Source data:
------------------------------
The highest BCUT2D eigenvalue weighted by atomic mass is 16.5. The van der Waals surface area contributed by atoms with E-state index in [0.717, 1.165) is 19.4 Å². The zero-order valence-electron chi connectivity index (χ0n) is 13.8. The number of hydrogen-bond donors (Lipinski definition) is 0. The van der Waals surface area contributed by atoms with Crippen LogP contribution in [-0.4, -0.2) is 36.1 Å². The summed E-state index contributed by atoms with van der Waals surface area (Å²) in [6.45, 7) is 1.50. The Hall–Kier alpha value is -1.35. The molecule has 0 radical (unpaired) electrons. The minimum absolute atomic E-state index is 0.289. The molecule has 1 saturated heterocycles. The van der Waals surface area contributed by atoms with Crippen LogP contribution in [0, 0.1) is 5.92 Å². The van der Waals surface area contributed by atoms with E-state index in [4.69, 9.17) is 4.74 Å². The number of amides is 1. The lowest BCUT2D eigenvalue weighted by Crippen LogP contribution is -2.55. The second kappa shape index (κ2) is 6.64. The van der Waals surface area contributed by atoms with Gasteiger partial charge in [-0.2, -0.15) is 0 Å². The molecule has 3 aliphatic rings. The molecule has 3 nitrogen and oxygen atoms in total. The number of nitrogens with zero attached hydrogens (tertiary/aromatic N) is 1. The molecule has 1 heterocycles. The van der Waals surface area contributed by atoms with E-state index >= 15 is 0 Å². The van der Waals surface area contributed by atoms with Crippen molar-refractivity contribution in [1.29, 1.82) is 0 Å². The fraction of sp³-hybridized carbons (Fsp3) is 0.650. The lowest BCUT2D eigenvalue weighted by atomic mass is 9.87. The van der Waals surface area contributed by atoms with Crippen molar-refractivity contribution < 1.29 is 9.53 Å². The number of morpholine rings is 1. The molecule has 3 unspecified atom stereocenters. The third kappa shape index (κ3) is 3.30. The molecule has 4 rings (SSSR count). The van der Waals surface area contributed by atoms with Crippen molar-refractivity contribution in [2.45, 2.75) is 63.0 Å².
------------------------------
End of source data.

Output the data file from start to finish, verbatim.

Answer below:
The highest BCUT2D eigenvalue weighted by atomic mass is 16.5. The van der Waals surface area contributed by atoms with E-state index in [0.717, 1.165) is 19.4 Å². The zero-order valence-electron chi connectivity index (χ0n) is 13.8. The number of hydrogen-bond donors (Lipinski definition) is 0. The van der Waals surface area contributed by atoms with Crippen LogP contribution in [-0.4, -0.2) is 36.1 Å². The summed E-state index contributed by atoms with van der Waals surface area (Å²) in [6.45, 7) is 1.50. The Hall–Kier alpha value is -1.35. The molecule has 0 radical (unpaired) electrons. The minimum absolute atomic E-state index is 0.289. The molecule has 1 saturated heterocycles. The van der Waals surface area contributed by atoms with Crippen LogP contribution in [0, 0.1) is 5.92 Å². The van der Waals surface area contributed by atoms with E-state index in [4.69, 9.17) is 4.74 Å². The number of amides is 1. The lowest BCUT2D eigenvalue weighted by Crippen LogP contribution is -2.55. The second kappa shape index (κ2) is 6.64. The van der Waals surface area contributed by atoms with Gasteiger partial charge in [-0.2, -0.15) is 0 Å². The molecule has 3 aliphatic rings. The molecule has 3 nitrogen and oxygen atoms in total. The number of nitrogens with zero attached hydrogens (tertiary/aromatic N) is 1. The molecule has 1 heterocycles. The van der Waals surface area contributed by atoms with E-state index >= 15 is 0 Å². The van der Waals surface area contributed by atoms with Crippen molar-refractivity contribution in [1.29, 1.82) is 0 Å². The fraction of sp³-hybridized carbons (Fsp3) is 0.650. The lowest BCUT2D eigenvalue weighted by atomic mass is 9.87. The van der Waals surface area contributed by atoms with Crippen molar-refractivity contribution < 1.29 is 9.53 Å². The number of morpholine rings is 1. The molecule has 3 unspecified atom stereocenters. The third kappa shape index (κ3) is 3.30. The molecule has 4 rings (SSSR count). The van der Waals surface area contributed by atoms with Crippen molar-refractivity contribution in [2.45, 2.75) is 63.0 Å².